for a short-term deal to avoid these budget cuts. congress must find $85 billion in deficit reduction somewhere by march 1st. otherwise, pentagon spending would shrink by 7.9%. domestic spending by 5.3% and medicare would take a 2% reduction. the president prefers an option that raises more money by closing tax loopholes. republicans want to stick with spending cuts only. a study by george mason university estimated that 448,000 jobs in d.c., maryland and virginia could be affected by automatic indiscriminate budget cuts. business leaders and local congressmen are concerned about the impact on our economy. >> and sequestration will hurt not only the defense side but the non-defense side. my committee funds the f.b.i. there will probably be furloughs at the f.b.i. there will be furloughs potentially at the national cancer institute, at nih. this thing has ramifications for defense and non-defense. >> reporter: the cuts were originally scheduled to kick in january 1st because congress couldn't grow on a broad package to reduce the deficit several times in 2011 and 2012 in excomping for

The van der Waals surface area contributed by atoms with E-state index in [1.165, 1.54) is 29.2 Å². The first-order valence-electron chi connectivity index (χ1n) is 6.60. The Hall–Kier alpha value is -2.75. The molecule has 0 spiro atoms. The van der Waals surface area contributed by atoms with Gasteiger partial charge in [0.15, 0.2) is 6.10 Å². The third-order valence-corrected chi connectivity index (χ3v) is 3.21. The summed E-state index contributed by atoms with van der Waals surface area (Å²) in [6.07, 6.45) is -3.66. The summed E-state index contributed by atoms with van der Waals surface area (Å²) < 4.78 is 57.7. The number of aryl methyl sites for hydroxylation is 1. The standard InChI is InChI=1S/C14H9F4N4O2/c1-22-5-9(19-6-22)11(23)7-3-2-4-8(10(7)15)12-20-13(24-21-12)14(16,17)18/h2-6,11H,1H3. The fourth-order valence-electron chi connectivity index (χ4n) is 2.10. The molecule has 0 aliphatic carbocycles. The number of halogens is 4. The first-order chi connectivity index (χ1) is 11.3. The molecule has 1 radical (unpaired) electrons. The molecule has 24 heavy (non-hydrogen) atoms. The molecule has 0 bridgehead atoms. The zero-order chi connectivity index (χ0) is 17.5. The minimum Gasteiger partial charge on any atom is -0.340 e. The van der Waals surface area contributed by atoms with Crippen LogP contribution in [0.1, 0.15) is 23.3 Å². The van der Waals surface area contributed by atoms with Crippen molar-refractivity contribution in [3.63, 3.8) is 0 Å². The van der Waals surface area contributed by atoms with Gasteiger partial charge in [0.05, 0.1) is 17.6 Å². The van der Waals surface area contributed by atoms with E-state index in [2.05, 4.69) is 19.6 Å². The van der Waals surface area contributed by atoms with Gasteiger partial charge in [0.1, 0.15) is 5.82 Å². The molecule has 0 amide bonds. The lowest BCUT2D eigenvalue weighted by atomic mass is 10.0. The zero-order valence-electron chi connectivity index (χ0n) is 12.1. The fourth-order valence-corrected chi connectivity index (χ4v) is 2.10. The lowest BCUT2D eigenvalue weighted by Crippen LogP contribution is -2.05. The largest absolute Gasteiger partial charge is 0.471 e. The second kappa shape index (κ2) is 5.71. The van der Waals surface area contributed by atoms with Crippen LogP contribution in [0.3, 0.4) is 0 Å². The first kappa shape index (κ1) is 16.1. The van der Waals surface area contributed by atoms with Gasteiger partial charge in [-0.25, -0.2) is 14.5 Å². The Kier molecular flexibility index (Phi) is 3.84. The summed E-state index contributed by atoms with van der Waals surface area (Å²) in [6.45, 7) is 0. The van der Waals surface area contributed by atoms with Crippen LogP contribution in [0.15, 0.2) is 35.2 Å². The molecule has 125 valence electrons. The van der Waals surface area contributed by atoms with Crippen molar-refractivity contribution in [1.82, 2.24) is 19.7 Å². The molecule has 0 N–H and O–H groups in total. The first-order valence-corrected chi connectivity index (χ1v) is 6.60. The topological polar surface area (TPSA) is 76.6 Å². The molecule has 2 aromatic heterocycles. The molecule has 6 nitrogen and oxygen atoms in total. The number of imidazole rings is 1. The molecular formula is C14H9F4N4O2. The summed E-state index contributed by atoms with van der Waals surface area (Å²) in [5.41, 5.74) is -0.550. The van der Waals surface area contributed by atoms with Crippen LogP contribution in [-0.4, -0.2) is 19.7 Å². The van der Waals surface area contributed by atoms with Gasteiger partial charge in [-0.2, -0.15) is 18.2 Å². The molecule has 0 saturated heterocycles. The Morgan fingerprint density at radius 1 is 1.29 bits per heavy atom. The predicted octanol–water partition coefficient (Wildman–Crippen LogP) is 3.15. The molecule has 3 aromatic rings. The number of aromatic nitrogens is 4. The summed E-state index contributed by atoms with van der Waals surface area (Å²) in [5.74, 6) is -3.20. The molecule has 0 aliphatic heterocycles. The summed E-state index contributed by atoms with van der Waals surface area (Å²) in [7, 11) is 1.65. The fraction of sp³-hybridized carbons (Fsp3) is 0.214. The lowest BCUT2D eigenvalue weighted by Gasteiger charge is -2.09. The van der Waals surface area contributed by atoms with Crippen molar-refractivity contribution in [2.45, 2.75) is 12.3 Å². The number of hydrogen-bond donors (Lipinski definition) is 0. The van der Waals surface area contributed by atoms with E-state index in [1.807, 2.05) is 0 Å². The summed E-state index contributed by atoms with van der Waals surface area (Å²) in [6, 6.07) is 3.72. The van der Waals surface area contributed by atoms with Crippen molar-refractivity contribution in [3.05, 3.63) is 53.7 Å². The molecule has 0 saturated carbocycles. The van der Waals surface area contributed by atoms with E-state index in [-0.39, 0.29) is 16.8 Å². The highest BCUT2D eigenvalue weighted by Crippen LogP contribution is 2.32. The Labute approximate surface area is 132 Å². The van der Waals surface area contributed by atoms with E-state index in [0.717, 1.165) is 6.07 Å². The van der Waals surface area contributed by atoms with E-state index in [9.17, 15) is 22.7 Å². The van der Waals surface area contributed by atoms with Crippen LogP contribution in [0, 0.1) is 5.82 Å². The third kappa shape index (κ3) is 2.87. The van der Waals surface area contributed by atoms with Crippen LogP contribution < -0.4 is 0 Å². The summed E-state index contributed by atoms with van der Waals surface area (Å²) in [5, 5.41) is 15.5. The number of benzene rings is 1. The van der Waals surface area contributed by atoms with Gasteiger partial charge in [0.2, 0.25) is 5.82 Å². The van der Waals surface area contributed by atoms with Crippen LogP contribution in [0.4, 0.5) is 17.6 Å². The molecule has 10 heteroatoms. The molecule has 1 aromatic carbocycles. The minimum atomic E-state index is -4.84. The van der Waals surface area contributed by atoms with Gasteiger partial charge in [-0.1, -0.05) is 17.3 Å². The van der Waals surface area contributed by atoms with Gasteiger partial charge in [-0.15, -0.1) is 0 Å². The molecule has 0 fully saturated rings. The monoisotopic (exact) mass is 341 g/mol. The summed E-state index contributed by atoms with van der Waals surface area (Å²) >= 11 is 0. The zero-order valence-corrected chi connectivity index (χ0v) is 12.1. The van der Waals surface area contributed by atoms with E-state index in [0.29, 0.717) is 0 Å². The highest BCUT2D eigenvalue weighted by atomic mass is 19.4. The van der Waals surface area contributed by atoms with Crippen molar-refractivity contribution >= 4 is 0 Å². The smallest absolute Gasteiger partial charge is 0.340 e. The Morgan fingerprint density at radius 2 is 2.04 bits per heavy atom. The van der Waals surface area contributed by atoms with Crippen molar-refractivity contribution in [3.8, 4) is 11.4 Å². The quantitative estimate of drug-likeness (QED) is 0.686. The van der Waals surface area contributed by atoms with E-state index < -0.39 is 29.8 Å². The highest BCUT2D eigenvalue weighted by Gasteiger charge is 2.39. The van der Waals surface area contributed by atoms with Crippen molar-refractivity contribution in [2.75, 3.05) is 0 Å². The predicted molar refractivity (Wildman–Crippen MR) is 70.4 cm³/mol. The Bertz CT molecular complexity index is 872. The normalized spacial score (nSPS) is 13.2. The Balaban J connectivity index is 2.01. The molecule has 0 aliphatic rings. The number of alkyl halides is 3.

of americans want sensible policies for this country. they want to us deal with the deficit in a way that provides for the future of this country. so they want to invest in research and education. they want roads and bridges. we're having a tough time breaking through the division that we have in washington. and quite frankly, the more you can do to underscore the importance of the work that you do, i think the stronger the voice will be for a reasonable solution to our fiscal problems that will permit n.i.h. to get the funding it needs on a permanent basis. so i think this point needs to be underscored more and more. the work you do here and the impact it has on our lives. i was talking -- we had a chance to talk about the work being done in infection diseases about trying to develop a way in which we can get a flu shot that is more generic rather than every year. that's extremely exciting to me. i don't like trying to figure out when i'm going to get my flu shot and whether it works or not. the more we talk about what we can achieve in the future, what america can achieve in the fu